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Letter: Municipal leader says Town of Shelburne should consider dissolution


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Further to Mayor Mattatall’s quote in the Nov. 24 edition of the Coast Guard when speaking about the amalgamation of the Municipality and Town she stated, “We went into this process in good faith and we want to know if they are willing to do this or not - I don’t know what else there is to ask.  I do not believe this is a confrontational approach, I believe it is an honest one.”

We all want what is best for our communities.  The question of amalgamation has been framed as an emotional issue.  It is not.  It is about economics.  This is a financial issue that needs to be managed in the best interest of the residents of the Town and the Municipality of Shelburne.  As we proceed to discuss amalgamation, I want to depart from the emotive analogy of union and marriage.  This is not about being left at the altar with shock, hurt, and resulting disappointment.  The emotive position derails the process of negotiation to achieve our final goal of doing what is best for all of our residents and the communities in which we live.

When the conversation around amalgamation commenced the process was defined as one of two equals getting together.  The infrastructure study and debt affordability model revealed that the Town and the Municipality are not, in fact, equals.  The Municipality is in much better financial condition than the Town.

The Town can argue that it does not have to spend all of the money on infrastructure that was identified in the study; however, this is like not replacing the tires on your vehicle when they are worn out.  It is dangerous.  There are risks and potential liabilities if money is not included in the Town’s budget to manage these liabilities, so the point is, how long can the Town survive without putting money away to pay for their infrastructure liabilities?

Whether Town residents are asked to pay for the infrastructure deficit now or later is the question?  The Town’s weak financial position restricts it’s ability to create reserves for their infrastructure deficit; ie., 1 cent on the Town’s tax rate brings in about $8,500 whereas for the Municipality, 1 cent on the tax rate brings in about $35,000. 

So from this explanation you can see that the Town would have to increase its tax rate significantly in order to fund any substantial infrastructure project.  For example, the Municipality recently put $450,000 into our medical clinic, whereas the financial position of the Town permitted it to contribute $20,000 each year for five years.  It is unlikely the Province would have agreed to do the medical clinic without the money from the Municipality.  If we allowed the weak financial position of the Town to damage the financial strength of the Municipality, it would affect our ability to do projects similar to the medical clinic.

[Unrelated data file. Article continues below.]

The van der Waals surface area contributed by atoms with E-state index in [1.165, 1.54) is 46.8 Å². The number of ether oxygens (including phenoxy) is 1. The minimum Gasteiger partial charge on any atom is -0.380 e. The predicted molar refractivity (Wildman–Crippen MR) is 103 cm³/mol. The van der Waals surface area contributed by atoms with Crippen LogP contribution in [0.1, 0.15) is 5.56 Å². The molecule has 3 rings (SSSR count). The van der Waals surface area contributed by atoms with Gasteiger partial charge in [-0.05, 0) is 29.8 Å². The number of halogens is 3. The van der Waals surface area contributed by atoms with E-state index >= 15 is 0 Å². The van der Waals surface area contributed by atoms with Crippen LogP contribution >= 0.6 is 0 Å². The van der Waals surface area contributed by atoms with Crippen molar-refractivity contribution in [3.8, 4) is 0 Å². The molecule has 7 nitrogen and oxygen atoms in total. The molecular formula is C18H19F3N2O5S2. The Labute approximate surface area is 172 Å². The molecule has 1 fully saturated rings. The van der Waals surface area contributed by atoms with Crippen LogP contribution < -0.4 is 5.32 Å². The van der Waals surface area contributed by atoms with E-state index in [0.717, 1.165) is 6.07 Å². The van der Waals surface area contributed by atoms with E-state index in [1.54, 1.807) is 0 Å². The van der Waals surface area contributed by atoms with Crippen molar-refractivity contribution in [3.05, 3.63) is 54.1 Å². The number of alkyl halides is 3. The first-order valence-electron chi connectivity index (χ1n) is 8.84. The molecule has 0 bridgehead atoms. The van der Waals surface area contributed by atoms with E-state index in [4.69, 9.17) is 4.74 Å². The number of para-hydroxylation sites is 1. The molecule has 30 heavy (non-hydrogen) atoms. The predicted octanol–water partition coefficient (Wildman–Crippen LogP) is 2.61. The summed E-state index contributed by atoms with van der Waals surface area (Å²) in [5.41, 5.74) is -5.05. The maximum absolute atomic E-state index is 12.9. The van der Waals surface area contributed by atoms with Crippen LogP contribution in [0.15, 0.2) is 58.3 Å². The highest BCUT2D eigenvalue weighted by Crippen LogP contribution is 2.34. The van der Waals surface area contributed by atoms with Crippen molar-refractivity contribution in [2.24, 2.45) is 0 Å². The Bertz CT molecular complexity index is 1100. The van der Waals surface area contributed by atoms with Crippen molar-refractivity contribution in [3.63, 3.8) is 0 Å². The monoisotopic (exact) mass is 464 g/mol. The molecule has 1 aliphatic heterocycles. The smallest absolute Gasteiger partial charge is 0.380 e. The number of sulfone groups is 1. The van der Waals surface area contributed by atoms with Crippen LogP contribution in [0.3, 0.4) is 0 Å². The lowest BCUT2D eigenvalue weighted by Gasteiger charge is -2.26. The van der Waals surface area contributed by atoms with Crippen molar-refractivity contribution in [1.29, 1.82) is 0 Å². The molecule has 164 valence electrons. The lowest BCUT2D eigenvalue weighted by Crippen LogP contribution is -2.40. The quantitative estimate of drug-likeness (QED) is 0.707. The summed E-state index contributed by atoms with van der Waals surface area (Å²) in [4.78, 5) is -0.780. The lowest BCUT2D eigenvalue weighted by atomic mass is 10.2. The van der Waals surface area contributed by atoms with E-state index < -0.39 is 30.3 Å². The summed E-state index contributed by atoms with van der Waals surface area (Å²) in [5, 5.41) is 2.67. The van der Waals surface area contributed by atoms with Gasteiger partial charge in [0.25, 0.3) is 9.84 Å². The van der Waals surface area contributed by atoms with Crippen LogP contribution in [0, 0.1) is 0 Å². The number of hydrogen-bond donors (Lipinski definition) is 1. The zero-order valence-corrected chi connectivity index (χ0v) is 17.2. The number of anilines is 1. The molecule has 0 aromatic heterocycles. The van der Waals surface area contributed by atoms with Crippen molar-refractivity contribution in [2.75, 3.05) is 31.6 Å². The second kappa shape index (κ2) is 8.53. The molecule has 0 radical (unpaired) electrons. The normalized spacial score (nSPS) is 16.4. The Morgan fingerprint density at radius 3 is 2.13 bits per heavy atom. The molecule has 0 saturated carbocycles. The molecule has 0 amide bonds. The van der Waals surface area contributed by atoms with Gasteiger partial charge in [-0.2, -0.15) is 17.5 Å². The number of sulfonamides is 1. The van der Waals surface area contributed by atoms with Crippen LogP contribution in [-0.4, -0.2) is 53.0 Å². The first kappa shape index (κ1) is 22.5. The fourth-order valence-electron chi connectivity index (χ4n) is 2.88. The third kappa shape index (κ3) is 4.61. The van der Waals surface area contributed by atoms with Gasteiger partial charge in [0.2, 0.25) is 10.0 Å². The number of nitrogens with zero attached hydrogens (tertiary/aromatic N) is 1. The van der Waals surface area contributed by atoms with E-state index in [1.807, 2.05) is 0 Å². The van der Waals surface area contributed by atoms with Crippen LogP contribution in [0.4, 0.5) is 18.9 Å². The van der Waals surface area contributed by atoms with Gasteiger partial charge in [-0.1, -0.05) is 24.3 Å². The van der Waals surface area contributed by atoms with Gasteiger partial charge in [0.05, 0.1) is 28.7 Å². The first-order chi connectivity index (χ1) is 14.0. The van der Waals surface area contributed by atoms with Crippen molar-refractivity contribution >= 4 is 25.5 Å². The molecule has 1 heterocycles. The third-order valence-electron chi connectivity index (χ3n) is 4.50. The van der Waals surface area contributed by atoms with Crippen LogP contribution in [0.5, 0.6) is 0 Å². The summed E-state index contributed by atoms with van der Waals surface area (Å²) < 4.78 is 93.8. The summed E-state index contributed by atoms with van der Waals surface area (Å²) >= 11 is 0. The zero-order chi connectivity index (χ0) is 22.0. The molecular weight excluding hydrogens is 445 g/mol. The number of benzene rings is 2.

In a recent meeting with the Deputy Mayor of Parrsboro, she explained to Mayor Mattatall and I that she had no problem with the Town of Parrsboro choosing to dissolve.  For her, it was not an emotional issue; instead, it was just about accomplishing a goal in the best interest of the residents of Parrsboro.

It is an imperative that as municipal leaders, our council represents our constituents.  We are doing this in asking the Town to mitigate their financial position in order that the collective vision be achieved.  As a town council, it is incumbent upon town leaders to mitigate their fiscal risks.  This can be done most effectively through dissolution.

To date, all situations in the Province where towns have found themselves in a position where their long term financial viability has been in question, the situation has been resolved through dissolution.  This puts the receiving Municipality is the best possible position to negotiate with the Province for funding to repair the infrastructure deficit which could then lower the tax rate for the dissolving town while protecting the financial position of the receiving municipality.

I hope the Town council will provide the leadership for its residents and hold the public consultations around dissolution.  This is what I would do.

 

Roger Taylor

Warden,

Municipality of the District of Shelburne

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